Photo by Ismael Trevino on Unsplash

ADELAIDE, Australia — Whether you like them scrambled or sunny side up, eggs are a favorite at breakfast around the world. While many consider eggs to be a “superfood” and a nutritious way to start any day, a study finds eggs may not all they’re cracked up to be. Researchers at the University of South Australia reveal eating too much egg each day can dramatically increase your risk for developing diabetes.

The study, looking at over 8,500 people around the age of 50, finds in some regions of the world egg consumption has doubled between 1991 and 2009. One country seeing a major dietary makeover is China, where the study was carried out.

“Diet is a known and modifiable factor that contributes to the onset Type 2 diabetes, so understanding the range of dietary factors that might impact the growing prevalence of the disease is important,” says Dr. Ming Li in a university release.

“Over the past few decades China has undergone a substantial nutritional transition that’s seen many people move away from a traditional diet comprising grains and vegetables, to a more processed diet that includes greater amounts of meat, snacks and energy-dense food.”

Eating to egg-cess can raise diabetes risk up to 60 percent

Researchers say daily egg consumption in China has gone from just 16 grams between 1991 and 1993 to just over 30 grams in 2009. In Europe, that figure is 33.65 grams and nearly 29 grams in America. That’s still less than a medium-size egg each day however, the study finds going above that enters a dangerous zone.

“What we discovered was that higher long-term egg consumption (greater than 38 grams per day) increased the risk of diabetes among Chinese adults by approximately 25 percent,” Dr. Li explains. “Furthermore, adults who regularly ate a lot of eggs (over 50 grams, or equivalent to one egg, per day) had an increased risk of diabetes by 60 percent.”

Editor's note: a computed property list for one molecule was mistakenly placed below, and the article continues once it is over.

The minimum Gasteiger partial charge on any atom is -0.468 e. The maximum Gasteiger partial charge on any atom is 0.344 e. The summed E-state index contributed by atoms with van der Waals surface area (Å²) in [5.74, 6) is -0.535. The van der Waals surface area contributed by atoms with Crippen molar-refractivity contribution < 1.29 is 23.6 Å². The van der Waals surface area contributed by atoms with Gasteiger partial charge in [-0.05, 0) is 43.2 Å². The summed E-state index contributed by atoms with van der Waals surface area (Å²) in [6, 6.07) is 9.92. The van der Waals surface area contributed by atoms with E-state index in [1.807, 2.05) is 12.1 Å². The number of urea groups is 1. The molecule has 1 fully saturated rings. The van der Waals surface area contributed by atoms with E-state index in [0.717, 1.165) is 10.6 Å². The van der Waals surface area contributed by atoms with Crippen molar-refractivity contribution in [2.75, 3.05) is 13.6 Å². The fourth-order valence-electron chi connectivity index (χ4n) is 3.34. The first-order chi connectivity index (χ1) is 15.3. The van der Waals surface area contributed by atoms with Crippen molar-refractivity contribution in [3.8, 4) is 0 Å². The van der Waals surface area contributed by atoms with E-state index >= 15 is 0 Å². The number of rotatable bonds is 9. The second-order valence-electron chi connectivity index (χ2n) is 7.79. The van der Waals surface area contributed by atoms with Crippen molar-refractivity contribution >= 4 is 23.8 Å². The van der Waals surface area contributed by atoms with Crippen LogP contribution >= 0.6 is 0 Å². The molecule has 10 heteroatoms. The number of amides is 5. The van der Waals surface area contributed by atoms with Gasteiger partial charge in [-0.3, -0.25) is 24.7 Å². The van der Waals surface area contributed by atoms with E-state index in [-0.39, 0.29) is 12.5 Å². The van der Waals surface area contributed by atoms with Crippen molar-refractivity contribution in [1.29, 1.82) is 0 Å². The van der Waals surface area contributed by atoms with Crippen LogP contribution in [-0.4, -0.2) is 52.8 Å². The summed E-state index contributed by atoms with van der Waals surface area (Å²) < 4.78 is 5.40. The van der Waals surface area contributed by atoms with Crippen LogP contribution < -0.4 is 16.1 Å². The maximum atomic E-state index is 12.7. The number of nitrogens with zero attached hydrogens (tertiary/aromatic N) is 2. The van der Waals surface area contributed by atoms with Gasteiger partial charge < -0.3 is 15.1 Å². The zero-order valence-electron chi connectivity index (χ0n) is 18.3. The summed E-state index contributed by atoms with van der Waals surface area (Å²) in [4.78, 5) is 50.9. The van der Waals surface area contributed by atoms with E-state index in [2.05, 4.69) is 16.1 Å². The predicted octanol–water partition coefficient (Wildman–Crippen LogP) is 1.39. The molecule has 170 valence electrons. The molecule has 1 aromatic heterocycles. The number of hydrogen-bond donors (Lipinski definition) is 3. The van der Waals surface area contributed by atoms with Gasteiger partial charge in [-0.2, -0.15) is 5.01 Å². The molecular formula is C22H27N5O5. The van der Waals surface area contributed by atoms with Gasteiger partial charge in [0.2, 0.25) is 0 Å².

The large group of patients came from the China Health and Nutrition Survey. While the survey has discovered a link between eggs and diabetes, Li says a cause for the increased risk is not as clear.

“To beat diabetes, a multi-faceted approach is needed that not only encompasses research, but also a clear set of guidelines to help inform and guide the public. This study is one step towards that long-term goal.”

The costly effects of developing diabetes

One of the major problems of increasing diabetes cases worldwide is the cost that must go in to treating patients.

Study authors find diabetes now affects over 11 percent of China’s population. That number is well above the global average of 8.5 percent. Health care costs tied to diabetes take up about 10 percent of the world’s health care expenses ($760 billion). In China alone, those costs have now surpassed $109 billion.

The study appears in the British Journal of Nutrition.

About Chris Melore

Chris Melore has been a writer, researcher, editor, and producer in the New York-area since 2006. He won a local Emmy award for his work in sports television in 2011.

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